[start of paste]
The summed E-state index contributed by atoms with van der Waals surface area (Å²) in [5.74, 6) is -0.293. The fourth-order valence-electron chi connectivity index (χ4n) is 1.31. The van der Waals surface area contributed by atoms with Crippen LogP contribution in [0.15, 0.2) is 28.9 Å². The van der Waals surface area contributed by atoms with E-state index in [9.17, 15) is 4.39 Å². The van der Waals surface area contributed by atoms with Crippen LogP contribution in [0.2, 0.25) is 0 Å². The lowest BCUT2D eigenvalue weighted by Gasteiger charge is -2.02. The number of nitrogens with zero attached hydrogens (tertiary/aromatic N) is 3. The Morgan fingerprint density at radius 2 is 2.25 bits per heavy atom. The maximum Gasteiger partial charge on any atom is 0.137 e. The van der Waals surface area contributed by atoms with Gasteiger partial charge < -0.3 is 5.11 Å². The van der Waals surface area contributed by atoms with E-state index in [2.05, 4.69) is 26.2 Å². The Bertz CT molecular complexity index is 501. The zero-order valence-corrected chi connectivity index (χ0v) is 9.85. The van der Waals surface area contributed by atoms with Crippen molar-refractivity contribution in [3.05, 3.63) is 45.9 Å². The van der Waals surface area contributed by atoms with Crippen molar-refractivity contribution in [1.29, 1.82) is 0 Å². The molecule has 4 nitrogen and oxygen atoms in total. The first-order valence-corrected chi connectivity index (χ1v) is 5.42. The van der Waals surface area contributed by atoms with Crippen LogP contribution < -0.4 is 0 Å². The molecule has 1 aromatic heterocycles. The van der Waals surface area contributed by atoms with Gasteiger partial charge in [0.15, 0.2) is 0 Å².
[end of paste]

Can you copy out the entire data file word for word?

The summed E-state index contributed by atoms with van der Waals surface area (Å²) in [5.74, 6) is -0.293. The fourth-order valence-electron chi connectivity index (χ4n) is 1.31. The van der Waals surface area contributed by atoms with Crippen LogP contribution in [0.15, 0.2) is 28.9 Å². The van der Waals surface area contributed by atoms with E-state index in [9.17, 15) is 4.39 Å². The van der Waals surface area contributed by atoms with Crippen LogP contribution in [0.2, 0.25) is 0 Å². The lowest BCUT2D eigenvalue weighted by Gasteiger charge is -2.02. The number of nitrogens with zero attached hydrogens (tertiary/aromatic N) is 3. The Morgan fingerprint density at radius 2 is 2.25 bits per heavy atom. The maximum Gasteiger partial charge on any atom is 0.137 e. The van der Waals surface area contributed by atoms with Gasteiger partial charge < -0.3 is 5.11 Å². The van der Waals surface area contributed by atoms with E-state index in [2.05, 4.69) is 26.2 Å². The Bertz CT molecular complexity index is 501. The zero-order valence-corrected chi connectivity index (χ0v) is 9.85. The van der Waals surface area contributed by atoms with Crippen molar-refractivity contribution in [3.05, 3.63) is 45.9 Å². The van der Waals surface area contributed by atoms with Crippen molar-refractivity contribution in [1.29, 1.82) is 0 Å². The molecule has 4 nitrogen and oxygen atoms in total. The first-order valence-corrected chi connectivity index (χ1v) is 5.42. The van der Waals surface area contributed by atoms with Crippen LogP contribution < -0.4 is 0 Å². The molecule has 1 aromatic heterocycles. The van der Waals surface area contributed by atoms with Gasteiger partial charge in [0.15, 0.2) is 0 Å².